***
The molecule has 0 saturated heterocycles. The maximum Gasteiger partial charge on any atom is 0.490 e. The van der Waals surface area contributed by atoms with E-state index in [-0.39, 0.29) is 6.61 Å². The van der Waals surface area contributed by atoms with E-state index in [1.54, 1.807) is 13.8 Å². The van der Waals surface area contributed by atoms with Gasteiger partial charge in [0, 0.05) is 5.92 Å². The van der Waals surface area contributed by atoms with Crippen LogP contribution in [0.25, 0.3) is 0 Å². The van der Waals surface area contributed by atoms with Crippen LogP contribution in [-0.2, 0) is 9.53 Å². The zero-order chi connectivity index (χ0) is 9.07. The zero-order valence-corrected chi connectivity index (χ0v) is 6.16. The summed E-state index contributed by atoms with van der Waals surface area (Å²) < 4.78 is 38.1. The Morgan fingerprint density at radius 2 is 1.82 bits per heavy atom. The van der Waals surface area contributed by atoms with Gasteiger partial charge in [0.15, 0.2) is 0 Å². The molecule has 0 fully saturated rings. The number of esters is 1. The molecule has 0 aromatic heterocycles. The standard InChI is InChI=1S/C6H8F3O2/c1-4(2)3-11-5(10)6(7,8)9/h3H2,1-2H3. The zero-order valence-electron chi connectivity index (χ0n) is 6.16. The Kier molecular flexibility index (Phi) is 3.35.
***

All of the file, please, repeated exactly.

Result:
The molecule has 0 saturated heterocycles. The maximum Gasteiger partial charge on any atom is 0.490 e. The van der Waals surface area contributed by atoms with E-state index in [-0.39, 0.29) is 6.61 Å². The van der Waals surface area contributed by atoms with E-state index in [1.54, 1.807) is 13.8 Å². The van der Waals surface area contributed by atoms with Gasteiger partial charge in [0, 0.05) is 5.92 Å². The van der Waals surface area contributed by atoms with Crippen LogP contribution in [0.25, 0.3) is 0 Å². The van der Waals surface area contributed by atoms with Crippen LogP contribution in [-0.2, 0) is 9.53 Å². The zero-order chi connectivity index (χ0) is 9.07. The zero-order valence-corrected chi connectivity index (χ0v) is 6.16. The summed E-state index contributed by atoms with van der Waals surface area (Å²) < 4.78 is 38.1. The Morgan fingerprint density at radius 2 is 1.82 bits per heavy atom. The van der Waals surface area contributed by atoms with Gasteiger partial charge in [0.15, 0.2) is 0 Å². The molecule has 0 fully saturated rings. The number of esters is 1. The molecule has 0 aromatic heterocycles. The standard InChI is InChI=1S/C6H8F3O2/c1-4(2)3-11-5(10)6(7,8)9/h3H2,1-2H3. The zero-order valence-electron chi connectivity index (χ0n) is 6.16. The Kier molecular flexibility index (Phi) is 3.35.